Real State

5 Reasons To Always Keep Your Estate Plan Up-To-Date

Information about Estate planning and old glasses.

When it comes to estate planning, most people make two mistakes. The first is not having a Will or Revocable Living Trust, or omitting other key elements in their estate plan. The second mistake is failing to keep the estate plan up to date. When and why should you revise your estate plan? It’s often recommended that you and your estate planner review your estate plan at least once every three years. However, other events or life changes may prompt the need to revise your estate plan to keep your estate plan secure.

Moving to Another State

Estate laws vary from state to state. While some of these differences might seem trivial – such as needing a specific number of witnesses to validate a will or Trust – others are more significant. For instance, the minimum share of an estate that a spouse should inherit differs from state to state.

Other elements of estate plans can also vary, such as powers of attorney, inheritance taxes, and more. If you are getting ready for a move – or have already moved – across state lines, it is a good idea to review your estate plan to see what needs to be revised.

New Relationship Dynamics

Changes in relationship dynamics accompany changes in life. Some of these circumstances may be joyful, such as the birth of a new child or grandchild. In such a case, you would want to revise your estate plan to include these new family members to avoid potential lawsuits and conflicts. Meanwhile, other changes may be more somber. These can include death or divorce within the family, or perhaps you might have to disinherit one of your heirs.

Changes in Assets and Liabilities

If the value of your assets has changed significantly, it is definitely time to review your estate plan. You will need to assess how your property was divided prior and see if this is how you still want to allocate your asset now that its value has changed. If any element of your estate has also changed, it is a good idea to review your plan again. One such change may be the selling of an asset that was once a major part of the estate.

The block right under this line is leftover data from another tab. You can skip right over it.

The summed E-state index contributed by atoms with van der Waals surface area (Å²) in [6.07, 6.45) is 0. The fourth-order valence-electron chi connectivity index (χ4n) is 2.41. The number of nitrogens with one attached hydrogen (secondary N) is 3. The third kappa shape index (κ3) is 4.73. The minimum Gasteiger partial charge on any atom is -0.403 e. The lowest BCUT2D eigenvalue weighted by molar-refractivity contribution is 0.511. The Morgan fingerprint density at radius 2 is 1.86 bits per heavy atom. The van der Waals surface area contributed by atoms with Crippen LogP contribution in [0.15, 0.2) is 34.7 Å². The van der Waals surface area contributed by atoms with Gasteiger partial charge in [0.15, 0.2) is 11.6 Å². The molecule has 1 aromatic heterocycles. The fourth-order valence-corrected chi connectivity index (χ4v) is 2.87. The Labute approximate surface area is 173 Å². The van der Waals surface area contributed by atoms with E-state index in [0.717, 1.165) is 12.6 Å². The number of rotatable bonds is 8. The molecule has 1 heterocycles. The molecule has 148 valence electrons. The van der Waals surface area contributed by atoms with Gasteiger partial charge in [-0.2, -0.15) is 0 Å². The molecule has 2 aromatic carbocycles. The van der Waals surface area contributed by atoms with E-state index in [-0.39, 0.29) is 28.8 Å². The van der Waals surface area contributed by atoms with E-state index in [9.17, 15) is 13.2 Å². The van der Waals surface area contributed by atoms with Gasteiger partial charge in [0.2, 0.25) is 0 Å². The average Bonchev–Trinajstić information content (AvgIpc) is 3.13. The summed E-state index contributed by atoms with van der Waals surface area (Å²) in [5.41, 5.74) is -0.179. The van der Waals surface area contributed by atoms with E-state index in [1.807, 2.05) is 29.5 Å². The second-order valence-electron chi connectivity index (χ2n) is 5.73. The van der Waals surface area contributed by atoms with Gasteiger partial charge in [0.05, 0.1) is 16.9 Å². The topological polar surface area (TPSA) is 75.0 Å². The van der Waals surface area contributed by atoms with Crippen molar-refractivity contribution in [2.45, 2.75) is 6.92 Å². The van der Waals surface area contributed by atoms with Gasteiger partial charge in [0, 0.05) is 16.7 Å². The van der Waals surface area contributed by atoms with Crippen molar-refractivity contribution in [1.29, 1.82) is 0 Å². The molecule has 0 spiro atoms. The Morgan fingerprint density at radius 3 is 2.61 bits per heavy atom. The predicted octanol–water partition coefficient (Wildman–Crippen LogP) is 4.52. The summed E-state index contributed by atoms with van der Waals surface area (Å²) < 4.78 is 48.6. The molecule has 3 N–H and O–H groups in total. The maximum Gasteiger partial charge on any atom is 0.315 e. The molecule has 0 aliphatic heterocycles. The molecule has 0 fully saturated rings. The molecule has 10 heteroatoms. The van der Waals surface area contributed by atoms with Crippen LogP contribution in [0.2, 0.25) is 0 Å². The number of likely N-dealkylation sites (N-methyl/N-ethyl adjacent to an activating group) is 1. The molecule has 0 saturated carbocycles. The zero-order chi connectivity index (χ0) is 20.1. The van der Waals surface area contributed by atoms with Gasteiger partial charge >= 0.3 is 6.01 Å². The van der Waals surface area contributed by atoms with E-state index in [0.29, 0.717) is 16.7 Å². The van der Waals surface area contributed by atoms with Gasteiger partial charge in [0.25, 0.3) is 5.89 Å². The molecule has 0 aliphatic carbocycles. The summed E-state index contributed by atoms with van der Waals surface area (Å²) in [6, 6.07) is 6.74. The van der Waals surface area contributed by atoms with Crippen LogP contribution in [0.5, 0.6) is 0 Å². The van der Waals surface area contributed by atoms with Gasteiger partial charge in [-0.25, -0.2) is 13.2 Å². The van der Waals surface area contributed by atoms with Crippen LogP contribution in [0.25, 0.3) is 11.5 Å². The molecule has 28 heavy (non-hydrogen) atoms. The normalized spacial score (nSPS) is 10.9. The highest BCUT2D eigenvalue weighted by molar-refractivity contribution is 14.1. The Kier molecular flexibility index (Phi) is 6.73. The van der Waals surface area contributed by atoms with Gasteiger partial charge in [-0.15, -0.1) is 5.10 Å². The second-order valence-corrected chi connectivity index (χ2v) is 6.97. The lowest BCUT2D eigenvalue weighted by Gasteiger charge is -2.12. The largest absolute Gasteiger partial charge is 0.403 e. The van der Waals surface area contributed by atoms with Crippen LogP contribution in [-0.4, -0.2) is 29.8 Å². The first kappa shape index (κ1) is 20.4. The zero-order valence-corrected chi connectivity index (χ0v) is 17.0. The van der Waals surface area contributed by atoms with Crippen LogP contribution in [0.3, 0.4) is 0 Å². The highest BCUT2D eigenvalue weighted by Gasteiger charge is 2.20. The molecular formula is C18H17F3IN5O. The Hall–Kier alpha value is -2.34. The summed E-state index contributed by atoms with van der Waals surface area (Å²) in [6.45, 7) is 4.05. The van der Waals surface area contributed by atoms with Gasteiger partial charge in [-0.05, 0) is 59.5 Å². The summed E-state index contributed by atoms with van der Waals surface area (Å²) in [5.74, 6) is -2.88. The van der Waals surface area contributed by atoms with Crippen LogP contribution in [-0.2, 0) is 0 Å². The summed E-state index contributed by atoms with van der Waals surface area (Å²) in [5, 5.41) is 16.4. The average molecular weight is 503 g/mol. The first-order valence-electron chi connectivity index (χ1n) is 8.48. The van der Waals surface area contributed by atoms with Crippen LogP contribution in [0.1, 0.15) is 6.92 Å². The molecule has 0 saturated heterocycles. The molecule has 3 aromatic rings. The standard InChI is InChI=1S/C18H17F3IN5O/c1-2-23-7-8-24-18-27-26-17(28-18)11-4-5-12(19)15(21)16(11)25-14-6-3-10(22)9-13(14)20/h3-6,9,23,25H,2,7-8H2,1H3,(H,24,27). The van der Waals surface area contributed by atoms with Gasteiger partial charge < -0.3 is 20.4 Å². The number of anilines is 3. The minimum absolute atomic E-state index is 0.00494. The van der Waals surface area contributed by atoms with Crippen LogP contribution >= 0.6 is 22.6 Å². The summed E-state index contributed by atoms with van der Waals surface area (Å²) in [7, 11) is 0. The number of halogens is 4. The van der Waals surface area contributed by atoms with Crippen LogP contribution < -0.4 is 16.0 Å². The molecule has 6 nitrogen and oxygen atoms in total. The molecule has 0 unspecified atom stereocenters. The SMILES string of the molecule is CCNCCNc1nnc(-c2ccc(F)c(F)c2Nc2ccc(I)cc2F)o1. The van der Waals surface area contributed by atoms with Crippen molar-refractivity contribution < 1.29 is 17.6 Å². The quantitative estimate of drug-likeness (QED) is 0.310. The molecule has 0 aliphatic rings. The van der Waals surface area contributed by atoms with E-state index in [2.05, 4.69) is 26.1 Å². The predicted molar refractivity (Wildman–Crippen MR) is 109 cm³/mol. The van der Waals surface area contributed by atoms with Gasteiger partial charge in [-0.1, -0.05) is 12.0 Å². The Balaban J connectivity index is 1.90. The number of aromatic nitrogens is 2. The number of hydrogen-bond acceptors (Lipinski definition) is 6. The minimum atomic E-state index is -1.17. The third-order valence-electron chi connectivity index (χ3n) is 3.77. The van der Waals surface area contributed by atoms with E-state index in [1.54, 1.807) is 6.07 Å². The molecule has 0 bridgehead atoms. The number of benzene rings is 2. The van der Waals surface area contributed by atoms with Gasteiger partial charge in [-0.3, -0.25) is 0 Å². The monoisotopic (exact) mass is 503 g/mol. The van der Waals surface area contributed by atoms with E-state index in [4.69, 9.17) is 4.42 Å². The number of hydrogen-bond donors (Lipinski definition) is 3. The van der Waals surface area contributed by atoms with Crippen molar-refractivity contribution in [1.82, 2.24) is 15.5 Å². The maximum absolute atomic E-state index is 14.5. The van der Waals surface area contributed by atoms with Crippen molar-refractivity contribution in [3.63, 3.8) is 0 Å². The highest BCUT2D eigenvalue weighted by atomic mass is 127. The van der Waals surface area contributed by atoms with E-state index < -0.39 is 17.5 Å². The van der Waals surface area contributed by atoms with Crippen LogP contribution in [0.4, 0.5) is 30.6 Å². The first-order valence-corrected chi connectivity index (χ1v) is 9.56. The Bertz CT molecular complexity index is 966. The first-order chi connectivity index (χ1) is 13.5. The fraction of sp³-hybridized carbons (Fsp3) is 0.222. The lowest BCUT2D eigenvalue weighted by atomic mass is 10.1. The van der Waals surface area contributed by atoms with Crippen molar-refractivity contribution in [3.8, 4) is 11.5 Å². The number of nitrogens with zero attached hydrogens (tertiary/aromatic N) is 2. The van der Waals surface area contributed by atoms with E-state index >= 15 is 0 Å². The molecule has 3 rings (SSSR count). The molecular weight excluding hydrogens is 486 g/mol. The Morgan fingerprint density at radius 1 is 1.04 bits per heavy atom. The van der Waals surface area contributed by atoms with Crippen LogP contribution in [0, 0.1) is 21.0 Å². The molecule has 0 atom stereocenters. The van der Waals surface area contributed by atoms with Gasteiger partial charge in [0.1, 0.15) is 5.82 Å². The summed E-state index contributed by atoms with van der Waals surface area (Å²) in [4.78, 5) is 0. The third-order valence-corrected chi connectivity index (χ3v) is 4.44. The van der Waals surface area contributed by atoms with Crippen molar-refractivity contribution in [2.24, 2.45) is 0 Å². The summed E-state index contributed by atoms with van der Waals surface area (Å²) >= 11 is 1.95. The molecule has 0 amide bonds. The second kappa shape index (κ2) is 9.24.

Outdated Qualified Retirement Plan

Failing to update beneficiary designations of retirement plans such as your IRA and 401(k) is another common mistake in estate planning. Beneficiary designations control who will receive your life insurance, annuities, and various other assets. It is important to review these designations periodically to ensure that they are updated and still reflect what you desire.

Inappropriate Executors and Trustees

Your trustees and executors implement your plan and are the key factors in determining its success. It is thus important to ensure that these executors and trustees are still appropriate. While some people may have carefully considered the initial appointment of these individuals, circumstances might have changed in the intervening years. Take a look at the executors and trustees that you have appointed. Are they still able and willing to execute the tasks in the way that you would like? Do changes in your estate mean that they are no longer suitable for the task, or that someone may be more suitable? Consider these questions, and the other variables we have listed above, when it comes to your estate planning.

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